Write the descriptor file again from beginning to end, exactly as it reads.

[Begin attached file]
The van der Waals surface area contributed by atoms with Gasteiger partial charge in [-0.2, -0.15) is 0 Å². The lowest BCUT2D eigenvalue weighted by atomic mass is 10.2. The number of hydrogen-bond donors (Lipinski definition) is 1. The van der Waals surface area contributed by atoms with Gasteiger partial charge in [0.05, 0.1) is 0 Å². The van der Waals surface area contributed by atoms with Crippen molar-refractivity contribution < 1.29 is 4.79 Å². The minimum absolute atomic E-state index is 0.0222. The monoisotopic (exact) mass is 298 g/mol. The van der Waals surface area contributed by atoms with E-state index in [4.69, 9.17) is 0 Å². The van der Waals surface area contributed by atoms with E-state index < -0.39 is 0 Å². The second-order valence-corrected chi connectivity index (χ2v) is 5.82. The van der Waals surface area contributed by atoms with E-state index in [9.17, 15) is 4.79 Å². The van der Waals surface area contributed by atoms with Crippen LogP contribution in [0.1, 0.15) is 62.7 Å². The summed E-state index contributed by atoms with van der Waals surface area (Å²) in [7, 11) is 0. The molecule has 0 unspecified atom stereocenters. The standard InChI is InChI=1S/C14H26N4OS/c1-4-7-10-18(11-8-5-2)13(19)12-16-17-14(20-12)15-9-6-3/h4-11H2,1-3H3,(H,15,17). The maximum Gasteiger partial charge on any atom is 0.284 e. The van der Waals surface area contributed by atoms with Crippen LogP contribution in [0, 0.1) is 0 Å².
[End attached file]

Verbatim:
The van der Waals surface area contributed by atoms with Gasteiger partial charge in [-0.2, -0.15) is 0 Å². The lowest BCUT2D eigenvalue weighted by atomic mass is 10.2. The number of hydrogen-bond donors (Lipinski definition) is 1. The van der Waals surface area contributed by atoms with Gasteiger partial charge in [0.05, 0.1) is 0 Å². The van der Waals surface area contributed by atoms with Crippen molar-refractivity contribution < 1.29 is 4.79 Å². The minimum absolute atomic E-state index is 0.0222. The monoisotopic (exact) mass is 298 g/mol. The van der Waals surface area contributed by atoms with E-state index in [4.69, 9.17) is 0 Å². The van der Waals surface area contributed by atoms with E-state index < -0.39 is 0 Å². The second-order valence-corrected chi connectivity index (χ2v) is 5.82. The van der Waals surface area contributed by atoms with E-state index in [9.17, 15) is 4.79 Å². The van der Waals surface area contributed by atoms with Crippen LogP contribution in [0.1, 0.15) is 62.7 Å². The summed E-state index contributed by atoms with van der Waals surface area (Å²) in [7, 11) is 0. The molecule has 0 unspecified atom stereocenters. The standard InChI is InChI=1S/C14H26N4OS/c1-4-7-10-18(11-8-5-2)13(19)12-16-17-14(20-12)15-9-6-3/h4-11H2,1-3H3,(H,15,17). The maximum Gasteiger partial charge on any atom is 0.284 e. The van der Waals surface area contributed by atoms with Crippen LogP contribution in [0, 0.1) is 0 Å².